Posted: Saturday, September 7, 2019. 10:36 am CST.
By BBN Staff: The Department of the Environment (DOE) issued a statement yesterday informing of the condition of the New River and update on the work that has and will continue to be done to address the situation as best as possible.
DOE says that it has continuously monitored the effluent discharge throughout the country into waterways and the sea using the Effluent Limitations Regulations and the Environmental Protection Act as a legal basis.
“No industry is allowed to discharge toxic compounds in any concentration. Big and small industries are allowed, however, to discharge non-toxic compounds in concentrations that are considered safe for the environment,” the DOE notes.
These compounds include nitrates, phosphates, dissolved organic matter and sulphates which are found in most industrial and household chemicals including surfactants, detergents and shampoos. Nitrates and phosphates are also found in fertilizer.
Discharge of these non-toxic compounds is done through the disposal of wastewater (known as effluent) into waterways, or from agricultural run-off following rains, and must be within legal (safe) limits.
In addition, the DOE has continuously monitored the effluent discharge of manufacturing companies and other major industries along the New River, which has resulted in major reductions in the concentration of these non-toxic compounds.
However, the temperature and sulphates in the effluents of a major manufacturing company near the New River remains a challenge, but greater emphasis has now been placed on technology to bring these within limits. That manufacturing company is but one entity discharging effluent into the New River.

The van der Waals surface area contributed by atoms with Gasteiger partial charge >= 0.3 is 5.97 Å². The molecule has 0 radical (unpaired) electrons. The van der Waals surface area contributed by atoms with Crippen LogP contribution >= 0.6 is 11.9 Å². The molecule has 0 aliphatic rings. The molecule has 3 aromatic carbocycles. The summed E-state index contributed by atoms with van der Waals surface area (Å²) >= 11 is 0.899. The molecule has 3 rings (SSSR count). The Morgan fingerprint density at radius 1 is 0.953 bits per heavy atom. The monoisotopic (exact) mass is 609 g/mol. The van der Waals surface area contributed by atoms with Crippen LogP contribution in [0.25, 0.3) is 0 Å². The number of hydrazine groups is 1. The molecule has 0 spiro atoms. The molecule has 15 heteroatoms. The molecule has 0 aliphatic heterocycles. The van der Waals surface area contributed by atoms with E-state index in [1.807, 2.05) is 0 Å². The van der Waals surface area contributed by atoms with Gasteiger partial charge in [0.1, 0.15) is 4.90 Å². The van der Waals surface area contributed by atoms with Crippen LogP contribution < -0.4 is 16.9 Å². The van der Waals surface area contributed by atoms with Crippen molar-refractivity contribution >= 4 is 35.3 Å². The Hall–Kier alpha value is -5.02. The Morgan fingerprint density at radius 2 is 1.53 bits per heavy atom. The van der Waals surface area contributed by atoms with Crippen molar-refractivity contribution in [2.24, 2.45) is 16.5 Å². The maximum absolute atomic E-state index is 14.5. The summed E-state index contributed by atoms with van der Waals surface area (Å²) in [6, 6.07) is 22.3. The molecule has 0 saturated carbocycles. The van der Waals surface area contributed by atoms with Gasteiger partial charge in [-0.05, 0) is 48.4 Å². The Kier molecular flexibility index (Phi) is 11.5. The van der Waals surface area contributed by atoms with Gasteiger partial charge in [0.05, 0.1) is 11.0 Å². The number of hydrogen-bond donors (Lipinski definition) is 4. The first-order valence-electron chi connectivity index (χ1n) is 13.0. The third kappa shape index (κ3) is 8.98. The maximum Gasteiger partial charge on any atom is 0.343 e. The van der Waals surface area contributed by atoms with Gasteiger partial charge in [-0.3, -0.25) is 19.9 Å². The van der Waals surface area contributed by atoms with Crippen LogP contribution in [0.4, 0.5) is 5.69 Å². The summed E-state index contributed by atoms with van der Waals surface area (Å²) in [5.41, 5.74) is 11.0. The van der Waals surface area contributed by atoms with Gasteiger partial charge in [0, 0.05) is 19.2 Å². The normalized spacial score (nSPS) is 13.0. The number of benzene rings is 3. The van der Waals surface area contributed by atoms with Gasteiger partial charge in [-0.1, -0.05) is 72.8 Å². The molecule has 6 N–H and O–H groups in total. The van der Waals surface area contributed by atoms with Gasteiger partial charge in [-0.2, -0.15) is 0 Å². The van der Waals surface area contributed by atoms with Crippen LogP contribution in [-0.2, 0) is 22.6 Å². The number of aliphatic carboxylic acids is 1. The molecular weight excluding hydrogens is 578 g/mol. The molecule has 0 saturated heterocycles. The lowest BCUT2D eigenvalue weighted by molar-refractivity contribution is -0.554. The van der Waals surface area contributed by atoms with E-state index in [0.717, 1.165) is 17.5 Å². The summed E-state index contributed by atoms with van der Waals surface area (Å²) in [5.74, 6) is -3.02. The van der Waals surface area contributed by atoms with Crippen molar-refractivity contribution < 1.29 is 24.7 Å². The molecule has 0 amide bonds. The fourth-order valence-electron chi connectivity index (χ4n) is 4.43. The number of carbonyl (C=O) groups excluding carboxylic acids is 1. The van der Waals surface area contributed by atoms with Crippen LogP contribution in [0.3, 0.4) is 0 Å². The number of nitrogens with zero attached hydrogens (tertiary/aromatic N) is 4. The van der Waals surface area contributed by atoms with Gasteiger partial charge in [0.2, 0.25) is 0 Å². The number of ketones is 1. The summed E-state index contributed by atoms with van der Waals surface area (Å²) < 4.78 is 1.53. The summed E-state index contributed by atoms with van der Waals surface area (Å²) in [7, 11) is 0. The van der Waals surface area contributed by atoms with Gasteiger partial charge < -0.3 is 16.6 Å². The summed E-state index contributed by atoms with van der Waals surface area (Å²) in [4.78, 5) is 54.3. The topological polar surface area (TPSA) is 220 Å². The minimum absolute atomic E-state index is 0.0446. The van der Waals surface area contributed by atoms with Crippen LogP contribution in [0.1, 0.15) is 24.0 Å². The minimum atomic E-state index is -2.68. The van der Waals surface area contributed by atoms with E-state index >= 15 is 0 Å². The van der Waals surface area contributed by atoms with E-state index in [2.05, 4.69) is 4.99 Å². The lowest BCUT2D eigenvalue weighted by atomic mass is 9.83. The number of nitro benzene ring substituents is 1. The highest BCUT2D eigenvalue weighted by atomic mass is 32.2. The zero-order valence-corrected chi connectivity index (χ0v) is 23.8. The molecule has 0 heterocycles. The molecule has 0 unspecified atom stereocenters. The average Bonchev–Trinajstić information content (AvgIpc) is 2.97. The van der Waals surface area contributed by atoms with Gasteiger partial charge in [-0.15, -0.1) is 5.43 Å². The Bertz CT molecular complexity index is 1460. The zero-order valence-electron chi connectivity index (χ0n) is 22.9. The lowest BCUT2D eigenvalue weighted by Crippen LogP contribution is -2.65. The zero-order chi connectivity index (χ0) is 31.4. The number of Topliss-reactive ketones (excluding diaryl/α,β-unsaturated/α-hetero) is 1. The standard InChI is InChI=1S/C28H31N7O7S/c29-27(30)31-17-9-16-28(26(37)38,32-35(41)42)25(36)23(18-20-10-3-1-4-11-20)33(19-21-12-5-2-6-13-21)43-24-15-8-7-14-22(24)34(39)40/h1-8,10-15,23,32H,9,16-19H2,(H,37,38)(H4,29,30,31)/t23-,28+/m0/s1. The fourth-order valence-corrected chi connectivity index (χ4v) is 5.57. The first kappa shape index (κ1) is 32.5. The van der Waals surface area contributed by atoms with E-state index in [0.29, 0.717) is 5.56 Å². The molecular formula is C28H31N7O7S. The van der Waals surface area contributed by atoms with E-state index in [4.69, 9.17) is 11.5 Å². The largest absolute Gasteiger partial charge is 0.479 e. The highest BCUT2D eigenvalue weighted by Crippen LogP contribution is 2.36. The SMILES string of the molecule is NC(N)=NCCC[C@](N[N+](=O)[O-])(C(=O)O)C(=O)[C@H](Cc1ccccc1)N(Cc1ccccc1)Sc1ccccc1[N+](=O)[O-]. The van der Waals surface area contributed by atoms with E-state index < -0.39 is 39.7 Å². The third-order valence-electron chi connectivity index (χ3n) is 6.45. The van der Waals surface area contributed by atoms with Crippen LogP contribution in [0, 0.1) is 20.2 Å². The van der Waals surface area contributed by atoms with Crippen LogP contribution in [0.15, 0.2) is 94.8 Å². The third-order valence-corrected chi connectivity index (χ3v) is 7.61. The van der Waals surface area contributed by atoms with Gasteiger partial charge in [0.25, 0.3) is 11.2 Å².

The cumulative discharge of every other entity including other factories, businesses, hotels, restaurants, all the households, schools, offices also results in a large amount of non-toxic compounds going into the New River through wash water, kitchen water, bathroom water, and other types of wastewater including sewage soak-away.
The release of effluent is the same on most other rivers in Belize, but no other river currently faces the problems being experienced on the New River.
Why is only the New River facing this problem?
First – The New River is the only river in Belize that is relatively flat from headwaters to sea. The land over which the New River flows is slightly undulating with no significant sloping to force strong water flow. Elevation at the New River Lagoon is around 0 metres and at the sea it is also 0 metres, but between these two points the land over which it flows rises and falls by several meters. For example, at the very mouth of the New River Lagoon the elevation is around 5 metres and at San Estevan the land rises to around 9 metres. The lack of strong sloping means that the New River is very slow flowing and because there are several high points along its path which constrain water flow, it means that it is vulnerable to stagnation at many points when flow is limited by drought. Compare this to the Rio Hondo which starts at an elevation of close to 250 metres and ends up at the sea at 0 metres, which gives it a strong flow even at low water levels. Please see Figures 1 and 2 in the supporting information below. Since rainfall is the main source of water for the New River, any lack of rainfall for extended periods will result in stagnation at many points along the New River, and this is what is currently being experienced.